Lemon Basil grows 12 and 18 inches tall with lighter green leaves. Crushed leaves give off a strong lemony scent.  Use Lemon Basil in marinades for fish or poultry, on grilled vegetables, in desserts and even teas.

Lime Basil has a sweet and mild citrus flavor. The leaves are bright green with a narrow shape. Lime basil grows between 16 and 24 inches tall.  Pair with Lemon Basil for cooking in sauces, dessert dishes, and teas.

Lettuce Leaf Basil has a distinctive appearance with large wrinkled leaves which work salads and fresh dishes. The leaves of the lettuce basil are four inches wide and between six and ten inches long making it an excellent substitute in lettuce wraps. This is a mild flavored Italian Basil. The leaves may be large, but the plant is compact growing only a foot high. Slow to flower, it lasts a bit longer in the garden before bolting.

Cinnamon Basil is a spicy, fragrant variety of basil and a lovely addition to the herb garden. The stems are a red to purple color with pink flowers at maturity. Cinnamon Basil has a milder basil flavor and works well with fruit.  Also used in Asian cooking, marinades, fried rice, salads, and grilled vegetables.

Spicy Globe Basil ~ Spicy Globe is a dwarf basil variety with a strong, spicy flavor. Smaller leaves can be served whole in soup, salad, or pasta.  Sometimes called Spicy Bush Basil, it forms a clump when growing.  Good choice for container growing.

Marseille ~ a French heirloom Basil typically used in pistou, the Provençal version of pesto. Marseille is a dwarf compact 12 inch tall bush variety with large tender sweet leaves, strong basil flavor, excellent for pesto and seasoning.  Dries well.

Large Leaf Italian ~ Authentic Neapolitan Basil for Italian cuisine, use it fresh or dried. Medium to Large Leaves up to 4 inches long.  Very fragrant and prolific.  Repels aphids, mites and tomato hornworms in the garden. Sweeter than Genovese, use it for Italian recipes and to accent fish, poultry, rice, mild vegetables and salads, serve with fresh mozzarella or make Basil Vinegar.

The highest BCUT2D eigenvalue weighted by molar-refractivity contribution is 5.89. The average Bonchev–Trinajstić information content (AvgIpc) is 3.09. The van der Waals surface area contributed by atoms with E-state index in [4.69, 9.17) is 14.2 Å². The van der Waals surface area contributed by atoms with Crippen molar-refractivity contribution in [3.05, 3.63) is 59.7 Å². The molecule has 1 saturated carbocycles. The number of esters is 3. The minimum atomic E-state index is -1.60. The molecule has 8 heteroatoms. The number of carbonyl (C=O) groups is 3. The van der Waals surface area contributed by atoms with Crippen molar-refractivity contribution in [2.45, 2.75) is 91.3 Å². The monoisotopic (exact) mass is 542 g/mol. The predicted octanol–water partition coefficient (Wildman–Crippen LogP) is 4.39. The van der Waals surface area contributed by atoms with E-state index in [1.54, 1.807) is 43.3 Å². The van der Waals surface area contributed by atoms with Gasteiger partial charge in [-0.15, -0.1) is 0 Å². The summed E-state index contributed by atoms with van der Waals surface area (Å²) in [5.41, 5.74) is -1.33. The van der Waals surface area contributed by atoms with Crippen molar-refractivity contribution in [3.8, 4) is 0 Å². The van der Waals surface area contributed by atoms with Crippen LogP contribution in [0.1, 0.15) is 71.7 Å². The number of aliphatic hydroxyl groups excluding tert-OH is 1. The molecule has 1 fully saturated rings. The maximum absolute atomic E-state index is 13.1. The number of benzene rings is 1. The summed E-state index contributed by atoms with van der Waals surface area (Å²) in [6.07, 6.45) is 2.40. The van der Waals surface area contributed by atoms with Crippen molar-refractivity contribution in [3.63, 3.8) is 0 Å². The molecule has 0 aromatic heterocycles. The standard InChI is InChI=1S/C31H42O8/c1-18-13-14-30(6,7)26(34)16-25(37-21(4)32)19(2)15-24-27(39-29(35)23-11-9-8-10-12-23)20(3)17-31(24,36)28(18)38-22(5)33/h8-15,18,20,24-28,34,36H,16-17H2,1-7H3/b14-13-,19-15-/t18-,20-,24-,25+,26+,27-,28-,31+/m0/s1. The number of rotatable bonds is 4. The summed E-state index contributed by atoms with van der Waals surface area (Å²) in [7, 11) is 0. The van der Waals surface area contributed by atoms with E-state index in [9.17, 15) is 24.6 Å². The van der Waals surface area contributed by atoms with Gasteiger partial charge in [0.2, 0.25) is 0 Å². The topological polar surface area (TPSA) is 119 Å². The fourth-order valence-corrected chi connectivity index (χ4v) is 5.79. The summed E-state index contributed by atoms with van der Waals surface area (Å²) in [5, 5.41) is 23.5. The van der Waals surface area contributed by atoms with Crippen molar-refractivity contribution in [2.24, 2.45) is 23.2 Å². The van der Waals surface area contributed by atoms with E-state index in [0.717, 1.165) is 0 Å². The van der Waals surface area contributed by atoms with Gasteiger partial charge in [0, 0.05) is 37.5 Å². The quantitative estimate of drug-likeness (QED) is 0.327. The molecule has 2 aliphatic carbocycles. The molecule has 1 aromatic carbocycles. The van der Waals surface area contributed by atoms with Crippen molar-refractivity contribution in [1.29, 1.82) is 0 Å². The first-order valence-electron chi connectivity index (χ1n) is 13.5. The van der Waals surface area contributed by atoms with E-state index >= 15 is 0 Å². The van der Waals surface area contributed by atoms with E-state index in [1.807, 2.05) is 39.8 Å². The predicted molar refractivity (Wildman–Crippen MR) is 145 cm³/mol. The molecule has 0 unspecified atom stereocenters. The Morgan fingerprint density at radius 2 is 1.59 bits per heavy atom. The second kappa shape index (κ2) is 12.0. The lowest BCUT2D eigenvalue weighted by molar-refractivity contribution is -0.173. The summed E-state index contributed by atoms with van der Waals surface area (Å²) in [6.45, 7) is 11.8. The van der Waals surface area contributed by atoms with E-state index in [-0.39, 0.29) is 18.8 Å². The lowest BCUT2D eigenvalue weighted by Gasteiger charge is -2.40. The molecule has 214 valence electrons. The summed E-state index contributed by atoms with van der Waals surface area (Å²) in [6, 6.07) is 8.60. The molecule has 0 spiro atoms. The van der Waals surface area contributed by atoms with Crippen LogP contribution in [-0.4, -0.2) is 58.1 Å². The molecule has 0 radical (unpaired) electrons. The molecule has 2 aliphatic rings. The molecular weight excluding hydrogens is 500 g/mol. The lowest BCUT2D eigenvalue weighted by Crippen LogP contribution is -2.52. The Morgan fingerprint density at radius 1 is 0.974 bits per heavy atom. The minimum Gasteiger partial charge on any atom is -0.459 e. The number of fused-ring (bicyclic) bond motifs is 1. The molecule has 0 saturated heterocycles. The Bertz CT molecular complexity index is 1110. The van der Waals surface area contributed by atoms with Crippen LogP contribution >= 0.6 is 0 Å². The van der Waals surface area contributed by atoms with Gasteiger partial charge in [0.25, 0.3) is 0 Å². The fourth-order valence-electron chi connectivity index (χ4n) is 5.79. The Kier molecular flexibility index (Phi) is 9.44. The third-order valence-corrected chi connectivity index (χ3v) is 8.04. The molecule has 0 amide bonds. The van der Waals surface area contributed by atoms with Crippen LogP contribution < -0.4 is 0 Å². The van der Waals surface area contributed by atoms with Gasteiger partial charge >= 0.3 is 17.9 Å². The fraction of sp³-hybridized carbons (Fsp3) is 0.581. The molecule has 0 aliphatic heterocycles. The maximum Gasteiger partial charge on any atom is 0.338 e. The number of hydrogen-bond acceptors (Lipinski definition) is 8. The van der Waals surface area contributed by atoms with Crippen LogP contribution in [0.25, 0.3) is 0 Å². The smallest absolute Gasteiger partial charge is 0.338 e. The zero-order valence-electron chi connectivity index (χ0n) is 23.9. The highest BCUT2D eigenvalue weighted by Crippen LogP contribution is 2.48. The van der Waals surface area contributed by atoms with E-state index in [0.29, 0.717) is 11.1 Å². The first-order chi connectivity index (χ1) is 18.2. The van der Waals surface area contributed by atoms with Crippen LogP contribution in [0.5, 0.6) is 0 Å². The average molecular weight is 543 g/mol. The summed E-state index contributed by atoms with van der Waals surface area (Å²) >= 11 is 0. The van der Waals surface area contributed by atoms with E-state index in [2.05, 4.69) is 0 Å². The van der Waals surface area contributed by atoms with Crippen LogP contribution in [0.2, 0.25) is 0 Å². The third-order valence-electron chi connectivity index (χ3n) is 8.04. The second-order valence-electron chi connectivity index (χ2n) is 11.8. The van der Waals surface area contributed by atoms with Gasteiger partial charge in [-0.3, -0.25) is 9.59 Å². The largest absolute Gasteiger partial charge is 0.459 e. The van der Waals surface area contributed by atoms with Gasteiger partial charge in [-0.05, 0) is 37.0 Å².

Mrs, Burns’ Lemon Basil ~ an heirloom variety with bigger leaves than any other lemon basil, it has a delicious lemon scent. Robust plants grow 12 to 18 inches tall with small green leaves and white edible flowers. Dries very well.   Intense lemon flavor is popular with chefs to flavor seafood dishes and to make vinegars.

Dolce Vita Blend ~ a mix of basils, each plant may be of a different variety.

Dolce Fresca ~ New introduction Genovese style Basil.  2015 All-America Selections award winner.  Dark green glossy leaves great for pesto or caprese.  Sweet and fragrant compact plants grow 10 to 14 inches tall and spread 10 to 12 inches.  Continuous harvest until late season.

Sweet Dani Lemon Basil ~ An All-American Selection winner in 1998.  Citrusy, large-leaved, and fast growing – reaching over 2 feet in height. The leaves contain up to 75% more essential oils than other lemon basils.  Use in vinegars, fish dishes, salads, and teas.

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Plan Your Gardens Now

 

GARDENING PARTNERS TOMATO LIST FOR 2017

All of these great tomato plants will be available at our Annual Sale on April 22nd.

 

1.        Beefsteak or Red Ponderosa…80 days.  Popular, time-tested and reliable.  A favorite of veteran gardeners who love its flattened, mild fruits weighing up to 2 lbs.  Nearly seedless, solid and meaty.  Some-what ribbed.  Indeterminate.